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Family turns tragedy -- losing a baby -- into a safe haven for other kids

by John Rabe | Off-Ramp®

LAPD Lt. Marc Reina, Capt. Beatrice Girmala, Xiomara Padilla-Banks, Darnell Banks, and Capt. Duane Hayakawa in the Miguel Leonard Padilla-Banks soft room at the Hollywood LAPD station. John Rabe

Tuesday afternoon at the LAPD's Hollywood police station on Wilcox south of Sunset, a simple plaque helped find a silver lining in one of the worst tragedies a family can face.

The plaque dedicated the Miguel Leonard Padilla-Banks soft room, a place at the cold, hard, scary police station where kids won't feel quite so scared.

The room is filled with toys, Dr Seuss books, a comfy couch, and a bassinet. The walls are painted light blue, like the sky, and the walls are covered with pictures and decals ... just like a home nursery. In fact, this is what Miguel Leonard Padilla Banks' room would have looked like, if he hadn't died in his mother Xiomara Padilla-Banks' 21st week of pregnancy.

Her husband Darnell Banks had two young sons when they married -- she jokes they're a "just add water" family -- and little Miguel, named for his grandfather, was to have been her first child. Xiomara says called Miguelito their Miracle Baby because she'd been told she wouldn't be able to have kids.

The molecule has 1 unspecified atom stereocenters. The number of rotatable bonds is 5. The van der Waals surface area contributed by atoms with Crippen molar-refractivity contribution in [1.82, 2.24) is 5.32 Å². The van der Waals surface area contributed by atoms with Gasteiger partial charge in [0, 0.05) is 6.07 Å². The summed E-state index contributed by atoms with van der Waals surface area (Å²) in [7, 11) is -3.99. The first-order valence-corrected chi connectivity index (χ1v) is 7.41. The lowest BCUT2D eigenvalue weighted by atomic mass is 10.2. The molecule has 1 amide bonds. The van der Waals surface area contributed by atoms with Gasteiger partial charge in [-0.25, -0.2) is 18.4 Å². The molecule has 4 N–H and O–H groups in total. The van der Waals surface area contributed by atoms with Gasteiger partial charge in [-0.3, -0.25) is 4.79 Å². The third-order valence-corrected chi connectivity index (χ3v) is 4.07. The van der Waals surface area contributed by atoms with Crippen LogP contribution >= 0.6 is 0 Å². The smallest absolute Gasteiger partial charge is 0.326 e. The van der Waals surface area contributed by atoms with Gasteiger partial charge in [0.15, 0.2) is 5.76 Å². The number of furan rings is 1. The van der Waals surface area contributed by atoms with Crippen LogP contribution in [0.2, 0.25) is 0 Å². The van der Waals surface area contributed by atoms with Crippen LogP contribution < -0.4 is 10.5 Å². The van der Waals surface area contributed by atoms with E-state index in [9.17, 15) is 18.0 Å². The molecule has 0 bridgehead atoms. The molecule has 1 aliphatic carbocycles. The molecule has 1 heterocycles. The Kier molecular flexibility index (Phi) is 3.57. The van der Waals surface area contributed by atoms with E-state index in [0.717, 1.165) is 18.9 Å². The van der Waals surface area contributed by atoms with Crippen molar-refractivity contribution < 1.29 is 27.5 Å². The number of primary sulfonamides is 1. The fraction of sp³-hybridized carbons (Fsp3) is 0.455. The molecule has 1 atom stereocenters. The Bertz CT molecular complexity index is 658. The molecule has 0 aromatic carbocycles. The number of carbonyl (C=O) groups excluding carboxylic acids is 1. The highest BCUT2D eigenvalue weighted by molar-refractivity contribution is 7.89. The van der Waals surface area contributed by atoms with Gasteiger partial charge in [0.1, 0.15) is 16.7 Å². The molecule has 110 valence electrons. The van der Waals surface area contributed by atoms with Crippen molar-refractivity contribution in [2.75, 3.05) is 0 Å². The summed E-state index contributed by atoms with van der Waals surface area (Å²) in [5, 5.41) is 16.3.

After the baby died, she was devastated, and Darnell says it was getting hard to walk past the bassinet they'd already purchased. Xiomara's brother in law is a police officer at the Hollywood station, and so came the idea to donate it to the station, in case any babies came in that needed it. "One thing led to another," Xiomara says, and one weekend, "my sister and I went crazy at Target buying decals and Dr Seuss books, pretty much allowing me to get out of my system, for back of a better word, the opportunity to decorate a room."

Close the door of the room they decorated, and you wouldn't know you're at a police station.

But there's more to the story. Not every police station has a soft room, and very few have one as comforting as this one. So Xiomara is looking into starting a foundation to help make them happen in other stations around the city. And if that happens, thousands of kids could benefit.

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